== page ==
AUBURN — They waited anxiously on the front stoop of their Second Street apartment building as the firetruck rolled up the street. But instead of firefighters in full gear and heavy equipment, there was one bearded guy in a full red suit with a heavy sack.

Santa caught a ride Sunday afternoon with the Auburn Fire Department to the apartment building in New Auburn to deliver toys, hope, smiles and cheer to two families living in the building.

“I’m so excited because Santa’s here, and he brought us presents,” 10-year-old Adryana Hutchinson said as Santa and his fellow firefighter’s made their way into the families small living room.

Hutchinson and her younger brother, 8-year-old Jesse, were visited by the main man in red along with their neighbors and friends, 10-year-old Ryan Bennet and his 8-year-old sister, Kristen. Santa and his firefighting elves delivered wrapped gifts to families throughout the day on Sunday as part of the Auburn Fire Department’s annual Truckload of Toys.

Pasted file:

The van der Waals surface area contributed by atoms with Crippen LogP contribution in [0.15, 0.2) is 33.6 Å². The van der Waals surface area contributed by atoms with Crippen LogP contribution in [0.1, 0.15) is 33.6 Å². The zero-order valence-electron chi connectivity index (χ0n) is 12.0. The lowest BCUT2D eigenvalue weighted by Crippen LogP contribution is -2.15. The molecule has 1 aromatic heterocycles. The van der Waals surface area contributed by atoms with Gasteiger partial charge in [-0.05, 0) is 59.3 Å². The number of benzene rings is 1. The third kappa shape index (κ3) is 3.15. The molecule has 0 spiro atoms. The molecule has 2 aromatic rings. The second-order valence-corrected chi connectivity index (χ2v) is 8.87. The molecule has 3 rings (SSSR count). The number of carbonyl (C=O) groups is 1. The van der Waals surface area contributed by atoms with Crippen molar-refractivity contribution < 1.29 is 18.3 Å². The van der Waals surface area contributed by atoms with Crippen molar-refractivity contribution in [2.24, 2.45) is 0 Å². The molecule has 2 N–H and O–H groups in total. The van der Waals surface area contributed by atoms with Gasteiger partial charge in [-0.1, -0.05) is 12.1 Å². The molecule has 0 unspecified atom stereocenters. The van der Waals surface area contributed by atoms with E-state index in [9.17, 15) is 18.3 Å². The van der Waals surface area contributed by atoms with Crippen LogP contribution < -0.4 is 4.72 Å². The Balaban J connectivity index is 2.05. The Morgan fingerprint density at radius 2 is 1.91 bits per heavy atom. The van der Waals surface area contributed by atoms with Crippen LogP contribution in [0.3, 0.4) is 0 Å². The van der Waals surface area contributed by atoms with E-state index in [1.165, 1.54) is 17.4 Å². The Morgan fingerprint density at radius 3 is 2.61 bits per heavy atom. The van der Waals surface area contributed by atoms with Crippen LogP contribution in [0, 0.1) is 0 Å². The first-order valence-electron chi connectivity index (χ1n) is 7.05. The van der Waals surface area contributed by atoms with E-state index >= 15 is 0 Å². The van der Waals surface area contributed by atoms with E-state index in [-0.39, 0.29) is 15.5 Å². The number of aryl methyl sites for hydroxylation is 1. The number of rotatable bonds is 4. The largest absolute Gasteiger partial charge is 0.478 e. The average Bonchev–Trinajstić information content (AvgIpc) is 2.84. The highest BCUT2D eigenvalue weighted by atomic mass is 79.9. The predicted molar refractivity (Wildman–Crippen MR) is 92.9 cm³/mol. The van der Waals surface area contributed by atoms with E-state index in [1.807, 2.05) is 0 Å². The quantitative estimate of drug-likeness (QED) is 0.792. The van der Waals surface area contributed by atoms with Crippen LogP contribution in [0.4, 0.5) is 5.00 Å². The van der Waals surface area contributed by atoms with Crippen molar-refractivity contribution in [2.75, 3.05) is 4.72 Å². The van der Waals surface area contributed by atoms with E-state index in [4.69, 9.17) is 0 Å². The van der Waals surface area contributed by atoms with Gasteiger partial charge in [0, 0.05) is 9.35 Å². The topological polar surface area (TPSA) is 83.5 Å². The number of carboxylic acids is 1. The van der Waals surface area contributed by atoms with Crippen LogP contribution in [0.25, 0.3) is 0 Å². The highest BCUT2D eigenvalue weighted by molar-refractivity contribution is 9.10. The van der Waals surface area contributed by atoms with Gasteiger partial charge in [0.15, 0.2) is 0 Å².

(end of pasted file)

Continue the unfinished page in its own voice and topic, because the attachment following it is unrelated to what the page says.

Firefighter Jim Hart, who has an uncanny resemblance to Santa, said firefighters use about $2,000 of the $25,000 to $27,000 raised each year for a variety of children’s programs to buy gifts for the Truckload of Toys program. Several other organizations donate toys to the cause, including the Edward Little High School hockey team, which stopped by the station Sunday morning with carloads of toys for the effort.

“Most of the time when we see people they’re calling us on their worst day,” Lt. Chris Andreasen said. “So to be involved in something so positive; it’s really important to us.”

Andreasen and toy drive organizers Hart and fellow firefighter Mitch Sperry said this year the effort aims to help 15 to 20 area families. The three said that other firefighters have done everything from donating toys to wrapping gifts to providing coverage for Engine 2 when they’re out making deliveries.

Families are referred to the Fire Department by Dot Meagher, health and social services director for the city of Auburn. Hart said that firefighters usually provide six to seven gifts per child.

“A lot of these kids, no matter what you give them, they’re going to be happy,” Sperry said. “It’s so worth it. There’s always been that connection between firefighters and children.”


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